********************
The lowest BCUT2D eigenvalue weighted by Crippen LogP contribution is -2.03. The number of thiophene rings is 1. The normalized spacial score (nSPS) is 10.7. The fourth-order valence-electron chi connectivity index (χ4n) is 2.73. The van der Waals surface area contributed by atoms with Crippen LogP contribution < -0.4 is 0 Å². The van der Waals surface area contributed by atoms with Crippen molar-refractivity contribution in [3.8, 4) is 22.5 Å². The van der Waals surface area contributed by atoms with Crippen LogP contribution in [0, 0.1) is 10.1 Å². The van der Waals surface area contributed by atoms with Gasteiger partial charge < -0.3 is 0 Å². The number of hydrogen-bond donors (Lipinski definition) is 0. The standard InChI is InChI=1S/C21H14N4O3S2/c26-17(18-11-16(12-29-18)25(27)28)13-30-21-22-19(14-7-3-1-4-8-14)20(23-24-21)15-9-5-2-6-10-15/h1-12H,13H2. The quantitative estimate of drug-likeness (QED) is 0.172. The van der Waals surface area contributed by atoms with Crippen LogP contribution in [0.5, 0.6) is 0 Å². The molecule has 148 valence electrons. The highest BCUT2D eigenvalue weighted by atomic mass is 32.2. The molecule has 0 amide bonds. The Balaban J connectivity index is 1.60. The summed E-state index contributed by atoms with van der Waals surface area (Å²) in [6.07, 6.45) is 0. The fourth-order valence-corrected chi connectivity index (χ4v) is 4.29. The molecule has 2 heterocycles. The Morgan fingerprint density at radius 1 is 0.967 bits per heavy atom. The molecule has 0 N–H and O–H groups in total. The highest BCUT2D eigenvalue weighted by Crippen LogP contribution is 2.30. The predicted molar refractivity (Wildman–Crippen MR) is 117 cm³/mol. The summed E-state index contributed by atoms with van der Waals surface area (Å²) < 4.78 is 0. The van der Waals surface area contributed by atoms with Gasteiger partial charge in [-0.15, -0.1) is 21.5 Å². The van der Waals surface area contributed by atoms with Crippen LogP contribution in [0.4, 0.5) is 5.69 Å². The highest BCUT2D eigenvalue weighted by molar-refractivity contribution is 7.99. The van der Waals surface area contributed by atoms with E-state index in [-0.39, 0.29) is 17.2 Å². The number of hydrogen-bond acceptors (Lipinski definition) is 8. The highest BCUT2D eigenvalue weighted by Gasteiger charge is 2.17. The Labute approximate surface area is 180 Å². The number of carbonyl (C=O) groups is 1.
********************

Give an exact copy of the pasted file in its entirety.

The lowest BCUT2D eigenvalue weighted by Crippen LogP contribution is -2.03. The number of thiophene rings is 1. The normalized spacial score (nSPS) is 10.7. The fourth-order valence-electron chi connectivity index (χ4n) is 2.73. The van der Waals surface area contributed by atoms with Crippen LogP contribution < -0.4 is 0 Å². The van der Waals surface area contributed by atoms with Crippen molar-refractivity contribution in [3.8, 4) is 22.5 Å². The van der Waals surface area contributed by atoms with Crippen LogP contribution in [0, 0.1) is 10.1 Å². The van der Waals surface area contributed by atoms with Gasteiger partial charge < -0.3 is 0 Å². The number of hydrogen-bond donors (Lipinski definition) is 0. The standard InChI is InChI=1S/C21H14N4O3S2/c26-17(18-11-16(12-29-18)25(27)28)13-30-21-22-19(14-7-3-1-4-8-14)20(23-24-21)15-9-5-2-6-10-15/h1-12H,13H2. The quantitative estimate of drug-likeness (QED) is 0.172. The van der Waals surface area contributed by atoms with Crippen LogP contribution in [0.5, 0.6) is 0 Å². The molecule has 148 valence electrons. The highest BCUT2D eigenvalue weighted by atomic mass is 32.2. The molecule has 0 amide bonds. The Balaban J connectivity index is 1.60. The summed E-state index contributed by atoms with van der Waals surface area (Å²) in [6.07, 6.45) is 0. The fourth-order valence-corrected chi connectivity index (χ4v) is 4.29. The molecule has 2 heterocycles. The Morgan fingerprint density at radius 1 is 0.967 bits per heavy atom. The molecule has 0 N–H and O–H groups in total. The highest BCUT2D eigenvalue weighted by Crippen LogP contribution is 2.30. The predicted molar refractivity (Wildman–Crippen MR) is 117 cm³/mol. The summed E-state index contributed by atoms with van der Waals surface area (Å²) < 4.78 is 0. The van der Waals surface area contributed by atoms with Gasteiger partial charge in [-0.15, -0.1) is 21.5 Å². The van der Waals surface area contributed by atoms with Crippen LogP contribution in [0.4, 0.5) is 5.69 Å². The highest BCUT2D eigenvalue weighted by molar-refractivity contribution is 7.99. The van der Waals surface area contributed by atoms with E-state index in [-0.39, 0.29) is 17.2 Å². The number of hydrogen-bond acceptors (Lipinski definition) is 8. The highest BCUT2D eigenvalue weighted by Gasteiger charge is 2.17. The Labute approximate surface area is 180 Å². The number of carbonyl (C=O) groups is 1.